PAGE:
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Hi Chris, except for the rearrangement of the controls the Alba TC1717 has same basic  cabinet design as the DER 5732.  Thorn was a very clever manufacturer and was capable of creating different models by mixing and matching cabinet presentation parts from the stores bins.

A lot of engineers didn't like the 8000 series models but I can say these sets gave me excellent service all though the seventies and into the early eighties.   Didn't like the look of the Ferguson 3712 though, I much preferred the Alba version and so did my customers.  Been on the lookout for the HMV 8000 model for years. One might turn up someday.  

Till Eulenspiegel. 

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Posted : 23/12/2018 9:21 pm
BRC 3000
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Hi Till. You seem to be one of very few that recall the Alba TC1717. I'm trying to establish if the slightly odd on off knob is original or not. It does not look like a thorn part but maybe Alba specified it?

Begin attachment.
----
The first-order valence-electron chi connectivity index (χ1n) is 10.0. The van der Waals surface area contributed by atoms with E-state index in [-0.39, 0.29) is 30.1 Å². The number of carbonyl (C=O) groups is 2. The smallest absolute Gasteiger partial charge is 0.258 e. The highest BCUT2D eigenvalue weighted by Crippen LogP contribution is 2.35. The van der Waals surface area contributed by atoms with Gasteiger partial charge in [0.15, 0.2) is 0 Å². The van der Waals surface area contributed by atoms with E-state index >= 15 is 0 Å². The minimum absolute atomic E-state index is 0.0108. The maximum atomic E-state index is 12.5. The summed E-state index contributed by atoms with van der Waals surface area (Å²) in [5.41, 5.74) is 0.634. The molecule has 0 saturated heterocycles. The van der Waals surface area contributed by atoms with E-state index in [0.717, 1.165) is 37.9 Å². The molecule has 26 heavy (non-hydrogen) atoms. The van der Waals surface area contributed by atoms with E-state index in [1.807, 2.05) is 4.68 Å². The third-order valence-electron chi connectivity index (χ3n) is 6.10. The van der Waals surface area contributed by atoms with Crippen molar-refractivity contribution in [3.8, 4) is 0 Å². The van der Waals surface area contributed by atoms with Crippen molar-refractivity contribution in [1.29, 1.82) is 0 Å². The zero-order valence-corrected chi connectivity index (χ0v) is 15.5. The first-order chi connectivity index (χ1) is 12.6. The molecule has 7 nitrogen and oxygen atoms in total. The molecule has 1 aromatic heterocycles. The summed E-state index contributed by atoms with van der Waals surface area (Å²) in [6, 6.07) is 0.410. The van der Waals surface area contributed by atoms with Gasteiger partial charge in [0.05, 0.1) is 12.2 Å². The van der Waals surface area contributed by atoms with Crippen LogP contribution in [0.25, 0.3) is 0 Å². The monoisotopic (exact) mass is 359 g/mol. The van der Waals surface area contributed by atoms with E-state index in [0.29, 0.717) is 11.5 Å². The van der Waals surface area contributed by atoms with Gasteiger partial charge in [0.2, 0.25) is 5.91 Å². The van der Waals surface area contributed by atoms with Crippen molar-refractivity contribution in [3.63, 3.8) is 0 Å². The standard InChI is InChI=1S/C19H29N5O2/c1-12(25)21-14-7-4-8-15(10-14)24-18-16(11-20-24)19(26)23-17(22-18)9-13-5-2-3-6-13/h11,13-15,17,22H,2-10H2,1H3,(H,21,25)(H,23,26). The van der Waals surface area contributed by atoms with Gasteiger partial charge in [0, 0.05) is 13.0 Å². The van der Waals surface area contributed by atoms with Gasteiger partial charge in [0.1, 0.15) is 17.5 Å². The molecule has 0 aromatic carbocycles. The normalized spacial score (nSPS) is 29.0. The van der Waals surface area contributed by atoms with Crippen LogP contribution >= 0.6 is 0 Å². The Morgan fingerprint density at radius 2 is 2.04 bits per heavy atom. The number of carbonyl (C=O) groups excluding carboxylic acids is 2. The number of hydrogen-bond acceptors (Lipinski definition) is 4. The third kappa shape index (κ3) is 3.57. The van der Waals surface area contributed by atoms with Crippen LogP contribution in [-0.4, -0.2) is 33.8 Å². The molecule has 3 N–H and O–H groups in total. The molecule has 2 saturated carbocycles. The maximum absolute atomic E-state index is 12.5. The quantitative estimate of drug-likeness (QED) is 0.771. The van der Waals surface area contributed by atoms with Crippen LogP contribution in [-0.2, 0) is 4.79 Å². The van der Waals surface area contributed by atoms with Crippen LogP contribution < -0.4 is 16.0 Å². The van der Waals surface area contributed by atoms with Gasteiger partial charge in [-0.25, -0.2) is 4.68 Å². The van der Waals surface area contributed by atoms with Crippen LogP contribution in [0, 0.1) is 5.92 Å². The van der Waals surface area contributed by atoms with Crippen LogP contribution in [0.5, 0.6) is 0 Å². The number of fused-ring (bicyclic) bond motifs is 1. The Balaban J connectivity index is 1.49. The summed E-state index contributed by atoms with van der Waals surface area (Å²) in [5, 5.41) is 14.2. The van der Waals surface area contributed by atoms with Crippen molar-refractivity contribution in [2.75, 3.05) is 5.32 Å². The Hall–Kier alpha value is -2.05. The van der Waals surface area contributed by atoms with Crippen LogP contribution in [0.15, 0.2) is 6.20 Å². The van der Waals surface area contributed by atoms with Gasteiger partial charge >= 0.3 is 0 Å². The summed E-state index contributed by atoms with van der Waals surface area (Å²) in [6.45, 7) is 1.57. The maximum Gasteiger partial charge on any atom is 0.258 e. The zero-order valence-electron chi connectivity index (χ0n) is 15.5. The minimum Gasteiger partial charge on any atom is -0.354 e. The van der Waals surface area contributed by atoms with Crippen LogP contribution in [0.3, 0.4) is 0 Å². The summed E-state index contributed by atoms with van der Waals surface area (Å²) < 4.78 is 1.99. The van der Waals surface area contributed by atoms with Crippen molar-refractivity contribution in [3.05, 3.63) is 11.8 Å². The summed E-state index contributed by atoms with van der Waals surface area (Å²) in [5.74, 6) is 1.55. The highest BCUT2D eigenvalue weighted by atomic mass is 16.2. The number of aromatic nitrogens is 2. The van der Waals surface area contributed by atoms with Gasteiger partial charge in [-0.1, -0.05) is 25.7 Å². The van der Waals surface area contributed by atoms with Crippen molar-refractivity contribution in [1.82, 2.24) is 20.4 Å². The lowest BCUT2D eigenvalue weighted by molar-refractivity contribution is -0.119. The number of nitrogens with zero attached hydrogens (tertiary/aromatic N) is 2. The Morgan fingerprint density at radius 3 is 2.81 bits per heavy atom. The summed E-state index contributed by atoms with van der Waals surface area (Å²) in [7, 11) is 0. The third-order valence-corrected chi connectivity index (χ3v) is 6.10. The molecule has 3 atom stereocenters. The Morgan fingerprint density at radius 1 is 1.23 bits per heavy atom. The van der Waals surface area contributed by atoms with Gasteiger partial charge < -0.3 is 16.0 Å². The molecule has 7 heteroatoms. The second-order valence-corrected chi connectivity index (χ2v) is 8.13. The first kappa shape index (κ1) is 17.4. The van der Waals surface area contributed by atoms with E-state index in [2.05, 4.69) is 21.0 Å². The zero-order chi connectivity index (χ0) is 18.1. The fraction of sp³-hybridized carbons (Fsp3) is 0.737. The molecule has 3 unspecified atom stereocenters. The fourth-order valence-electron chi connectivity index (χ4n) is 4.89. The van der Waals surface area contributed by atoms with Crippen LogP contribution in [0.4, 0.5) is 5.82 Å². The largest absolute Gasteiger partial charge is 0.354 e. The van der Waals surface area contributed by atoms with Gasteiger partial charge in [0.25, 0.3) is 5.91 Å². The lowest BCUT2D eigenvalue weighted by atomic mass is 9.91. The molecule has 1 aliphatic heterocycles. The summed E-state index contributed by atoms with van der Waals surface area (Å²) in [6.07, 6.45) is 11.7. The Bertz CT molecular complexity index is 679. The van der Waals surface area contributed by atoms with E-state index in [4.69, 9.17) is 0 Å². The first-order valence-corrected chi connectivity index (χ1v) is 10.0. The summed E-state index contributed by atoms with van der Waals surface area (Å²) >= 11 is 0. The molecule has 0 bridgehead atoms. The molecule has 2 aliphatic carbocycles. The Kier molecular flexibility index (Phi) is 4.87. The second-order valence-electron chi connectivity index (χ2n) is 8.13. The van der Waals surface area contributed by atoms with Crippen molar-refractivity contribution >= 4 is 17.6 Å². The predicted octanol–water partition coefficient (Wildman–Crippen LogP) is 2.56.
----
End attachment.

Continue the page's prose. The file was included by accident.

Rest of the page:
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Topic starter Posted : 23/12/2018 10:33 pm
Till Eulenspiegel
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That's right, the on-off knob doesn't look like a Thorn part but I'm absolutely certain it is the correct one for the Alba set.

Alba was the name used by A.J.Balcombe Limited and was derived from the name of the founder of the firm.   

Till Eulenspiegel.

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Posted : 23/12/2018 11:36 pm
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PYE625
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Posted by: BRC 3000

I have to say I am very pleased with the results with this relatively rare and pretty little set and can’t wait to watch some vintage 70’s Christmas specials on it over the festive season.

What a fascinating story of repair/restoration and the joy of watching it is very well deserved indeed. ? 

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Posted : 23/12/2018 11:47 pm
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Tazman1966
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Fantastic result. Just my era of set too as you know. Well done Dave.

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Posted : 23/12/2018 11:58 pm